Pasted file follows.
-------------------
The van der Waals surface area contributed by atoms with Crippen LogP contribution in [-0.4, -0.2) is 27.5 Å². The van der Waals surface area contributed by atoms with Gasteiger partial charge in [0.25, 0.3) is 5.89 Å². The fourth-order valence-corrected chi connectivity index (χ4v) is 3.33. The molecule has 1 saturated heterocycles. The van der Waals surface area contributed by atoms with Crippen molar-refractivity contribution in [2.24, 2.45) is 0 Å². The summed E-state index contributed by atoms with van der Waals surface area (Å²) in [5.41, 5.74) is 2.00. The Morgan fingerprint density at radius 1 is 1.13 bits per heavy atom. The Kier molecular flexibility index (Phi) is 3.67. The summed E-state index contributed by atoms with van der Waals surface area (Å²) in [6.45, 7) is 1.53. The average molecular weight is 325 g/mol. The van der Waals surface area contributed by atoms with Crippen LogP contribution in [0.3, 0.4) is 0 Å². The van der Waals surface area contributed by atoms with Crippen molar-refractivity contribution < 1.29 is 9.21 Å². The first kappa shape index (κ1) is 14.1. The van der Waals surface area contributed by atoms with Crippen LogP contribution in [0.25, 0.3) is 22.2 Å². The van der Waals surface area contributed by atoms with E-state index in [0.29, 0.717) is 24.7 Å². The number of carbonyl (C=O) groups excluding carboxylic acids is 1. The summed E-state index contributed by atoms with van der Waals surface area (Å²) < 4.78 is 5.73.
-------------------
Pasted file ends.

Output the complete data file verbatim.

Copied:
The van der Waals surface area contributed by atoms with Crippen LogP contribution in [-0.4, -0.2) is 27.5 Å². The van der Waals surface area contributed by atoms with Gasteiger partial charge in [0.25, 0.3) is 5.89 Å². The fourth-order valence-corrected chi connectivity index (χ4v) is 3.33. The molecule has 1 saturated heterocycles. The van der Waals surface area contributed by atoms with Crippen molar-refractivity contribution in [2.24, 2.45) is 0 Å². The summed E-state index contributed by atoms with van der Waals surface area (Å²) in [5.41, 5.74) is 2.00. The Morgan fingerprint density at radius 1 is 1.13 bits per heavy atom. The Kier molecular flexibility index (Phi) is 3.67. The summed E-state index contributed by atoms with van der Waals surface area (Å²) in [6.45, 7) is 1.53. The average molecular weight is 325 g/mol. The van der Waals surface area contributed by atoms with Crippen LogP contribution in [0.3, 0.4) is 0 Å². The van der Waals surface area contributed by atoms with Crippen molar-refractivity contribution < 1.29 is 9.21 Å². The first kappa shape index (κ1) is 14.1. The van der Waals surface area contributed by atoms with Crippen LogP contribution in [0.25, 0.3) is 22.2 Å². The van der Waals surface area contributed by atoms with E-state index in [0.29, 0.717) is 24.7 Å². The number of carbonyl (C=O) groups excluding carboxylic acids is 1. The summed E-state index contributed by atoms with van der Waals surface area (Å²) < 4.78 is 5.73.